For the sake of argument, a third possibility might go something like this: the goal post for all evolution is something human in form–that every creature on earth would in essence be striving on a genetic level to reach our “pure” state, or terminate their errant line of genes. This of course seems too far-fetched (if not mildly eugenical), because aside from our developed brains, which still have a long way to go, we aren’t anything special. We often forget our place in the animal kingdom, as just another squiggly branch in a vast tree that has given rise to many other forms of life with equal claim to the planet, from lichen and termites to elephants. Sentience has blinded us to this reality, along with religion and our societal enclaves. But, when considered in our look at Homo sapien-like beings found scattered across the mind-blowing span of the cosmos, it would be a possible answer.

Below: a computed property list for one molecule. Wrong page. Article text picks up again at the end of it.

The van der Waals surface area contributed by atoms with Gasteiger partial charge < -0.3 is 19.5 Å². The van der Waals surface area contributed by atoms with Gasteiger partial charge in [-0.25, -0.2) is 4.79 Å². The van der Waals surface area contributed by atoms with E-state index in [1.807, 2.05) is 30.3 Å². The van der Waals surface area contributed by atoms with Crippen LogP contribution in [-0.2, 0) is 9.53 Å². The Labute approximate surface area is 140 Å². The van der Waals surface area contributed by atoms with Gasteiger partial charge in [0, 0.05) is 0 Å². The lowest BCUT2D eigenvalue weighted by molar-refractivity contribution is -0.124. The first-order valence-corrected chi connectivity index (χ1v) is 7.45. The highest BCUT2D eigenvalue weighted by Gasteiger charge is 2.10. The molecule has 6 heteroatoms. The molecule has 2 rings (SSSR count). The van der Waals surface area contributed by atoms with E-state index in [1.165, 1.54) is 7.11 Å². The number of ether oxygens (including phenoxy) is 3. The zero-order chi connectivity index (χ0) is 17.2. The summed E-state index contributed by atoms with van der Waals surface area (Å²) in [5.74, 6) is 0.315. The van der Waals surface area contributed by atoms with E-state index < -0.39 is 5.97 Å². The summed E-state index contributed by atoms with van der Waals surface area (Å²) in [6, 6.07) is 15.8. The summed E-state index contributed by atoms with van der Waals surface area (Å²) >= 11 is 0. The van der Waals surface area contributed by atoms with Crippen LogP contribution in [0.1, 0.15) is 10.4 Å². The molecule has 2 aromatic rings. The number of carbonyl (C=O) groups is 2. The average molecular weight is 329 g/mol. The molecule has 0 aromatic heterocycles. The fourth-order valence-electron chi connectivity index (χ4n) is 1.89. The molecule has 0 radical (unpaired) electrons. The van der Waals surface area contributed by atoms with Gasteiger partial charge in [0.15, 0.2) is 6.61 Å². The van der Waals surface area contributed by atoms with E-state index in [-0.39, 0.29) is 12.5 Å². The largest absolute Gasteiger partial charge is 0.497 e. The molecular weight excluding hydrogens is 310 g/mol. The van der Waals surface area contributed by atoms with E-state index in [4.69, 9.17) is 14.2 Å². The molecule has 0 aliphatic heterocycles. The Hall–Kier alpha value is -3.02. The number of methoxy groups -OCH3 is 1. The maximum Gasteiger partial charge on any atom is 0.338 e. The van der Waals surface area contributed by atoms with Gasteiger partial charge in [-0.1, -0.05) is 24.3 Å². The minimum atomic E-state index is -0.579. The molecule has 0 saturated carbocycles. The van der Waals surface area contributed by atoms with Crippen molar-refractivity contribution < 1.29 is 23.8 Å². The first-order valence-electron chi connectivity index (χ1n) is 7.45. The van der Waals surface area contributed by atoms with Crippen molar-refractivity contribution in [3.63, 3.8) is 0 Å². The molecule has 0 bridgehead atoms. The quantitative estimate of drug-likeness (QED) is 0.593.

The most likely culprit is the most obvious one. Television budgets are so limited that when the special effects department is called upon, it’s easier to whip out a nose prosthesis than design a warrior slime mould that moves by shooting out tendrils and dragging itself. Entertainment is often delivered in a way that’s easy for audiences to digest, like pre-chewed food. 2016’s Arrival perhaps goes the furthest in movie history to offer us something different, and did resonate with audiences, but it wouldn’t be something a weekly television show could tackle. Couch-lurkers everywhere would either tune-out or turn it off when confronted with concepts that complex and strange. Instead, Star Trek is a show not about aliens, but about the crew–about the relationships between strongly-driven individuals, and how their hopes and ambitions fit in among each other. The science and aliens are but vehicles for underlying conflicts that we can all relate to.
Featured Image Credit: Starloggers